Keith Schembri’s companies hit by asset freeze to be run by court-appointed administrator

Constitutional court accepts demand by Keith Schembri’s companies for the appointment of an administrator to run things while asset freeze is in place

Keith Schembri and his businesses were hit by an asset freeze as part of an ongoing police investigation into money laundering
Keith Schembri and his businesses were hit by an asset freeze as part of an ongoing police investigation into money laundering

A constitutional court has upheld a request for the appointment of an administrator to temporarily run Keith Schembri’s companies that are subjected to an asset freeze.

Schembri, the former chief of staff of ex-prime minister Joseph Muscat, was hit by a wide-ranging asset freeze that also involved his companies as part of a money laundering investigation.

Mr Justice Lawrence Mintoff presiding over the First Hall of the Civil Court in its Constitutional jurisdiction upheld the request for the appointment of an administrator to avoid irreparable damage to the businesses pending other court proceedings.

The judge issued a decree early this morning, to a request for interim relief filed by Navis Logistics Limited, Kasco Limited, Kasco Recycling Limited, Its Good Limited, FSV Limited, Kasco Engineering Company Limited, Berner Malta Limited, 3City Designs Limited, and Kasco Holdings Limited.

The assets of the companies had been frozen by a court order issued to aid money laundering investigations by the police in which the suspects include Schembri and his spouse, his parents, his companies, business partners and their family members, as well as Nexia BT partners Brian Tonna and his family, Karl Cini, Manuel Castagna, Nexia BT related companies, and a host of offshore companies.

Over 80 full-time employees were affected by the order. They had filed a request for the appointment of an administrator before the criminal court but this was denied after the AG objected to the request. 

The applicants insisted that as they had no right to request the criminal court to vary its order and appoint an administrator, they were forced to file urgent constitutional proceedings asking for an interim measure or face irremediable prejudice and job losses.

Whilst a person accused of any crime had access to remedies for a fair hearing, a person investigated on suspicion of committing a crime finds himself with all his assets frozen and unable to contest it before an ordinary court from six months to one year as the right to revoke it rests solely with the AG.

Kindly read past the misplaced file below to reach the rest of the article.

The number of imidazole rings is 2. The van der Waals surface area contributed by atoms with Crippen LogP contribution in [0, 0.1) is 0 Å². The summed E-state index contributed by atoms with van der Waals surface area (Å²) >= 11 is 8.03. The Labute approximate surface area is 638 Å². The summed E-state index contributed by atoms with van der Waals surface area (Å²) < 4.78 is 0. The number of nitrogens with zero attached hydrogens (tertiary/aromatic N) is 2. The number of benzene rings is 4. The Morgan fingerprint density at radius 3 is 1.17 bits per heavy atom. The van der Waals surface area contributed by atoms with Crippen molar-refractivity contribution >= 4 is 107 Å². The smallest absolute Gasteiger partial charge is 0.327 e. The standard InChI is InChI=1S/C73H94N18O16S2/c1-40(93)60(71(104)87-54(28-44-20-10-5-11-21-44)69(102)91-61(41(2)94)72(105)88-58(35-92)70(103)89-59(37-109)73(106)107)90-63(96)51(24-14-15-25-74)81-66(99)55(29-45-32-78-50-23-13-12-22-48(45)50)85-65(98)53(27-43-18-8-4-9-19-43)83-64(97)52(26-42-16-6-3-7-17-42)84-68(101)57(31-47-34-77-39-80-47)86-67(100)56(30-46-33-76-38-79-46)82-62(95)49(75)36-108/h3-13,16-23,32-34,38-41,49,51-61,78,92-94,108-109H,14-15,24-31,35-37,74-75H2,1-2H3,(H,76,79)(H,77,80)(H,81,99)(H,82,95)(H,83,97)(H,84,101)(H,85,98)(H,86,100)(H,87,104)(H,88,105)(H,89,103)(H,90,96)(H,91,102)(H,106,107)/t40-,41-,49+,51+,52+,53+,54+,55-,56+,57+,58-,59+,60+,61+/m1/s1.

In this case where individuals were still being investigated after a magisterial inquiry on alleged kickbacks of €100,000 on the sale of passports, the applicants found themselves in a “catastrophic” position that was going to lead to their insolvency and that of their businesses.

The draconian measure had brought the companies to their knees as debtors were unable to pay into their accounts, creditors are not being paid, wages were not being paid on time and the companies were unable to function as normal.

The companies asked the court to appoint an administrator as an interim measure and allow the companies to continue to operate, whilst under the surveillance of the court.

The AG had objected saying that it was too early a stage for an administrator to be appointed.

In his judgment on the matter, Mr Justice Mintoff said the point of a garnishee order is not to stop the companies from operating but to preserve their assets pending the outcome of the investigations and prevent tampering with evidence.

The evidence had shown that the order had paralysed the companies “in the most drastic and devastating way” and that they would be compelled to shut down for good in the space of a few weeks.

The judge recommended that the legislator be clear with regard to when an investigation and attachment order strikes an ongoing business concern, the appointment of an administrator must be compulsory and not optional.

The garnishee order without the counterbalance of a provisional administrator is an “entirely disproportionate measure” which had the same effect as the taking of the companies’ property by force, said the court, noting that it could deal the “death blow” to the companies.

As a provisional measure, the court ordered the appointment of an administrator to take over the operation of the companies to avoid their bankruptcy.

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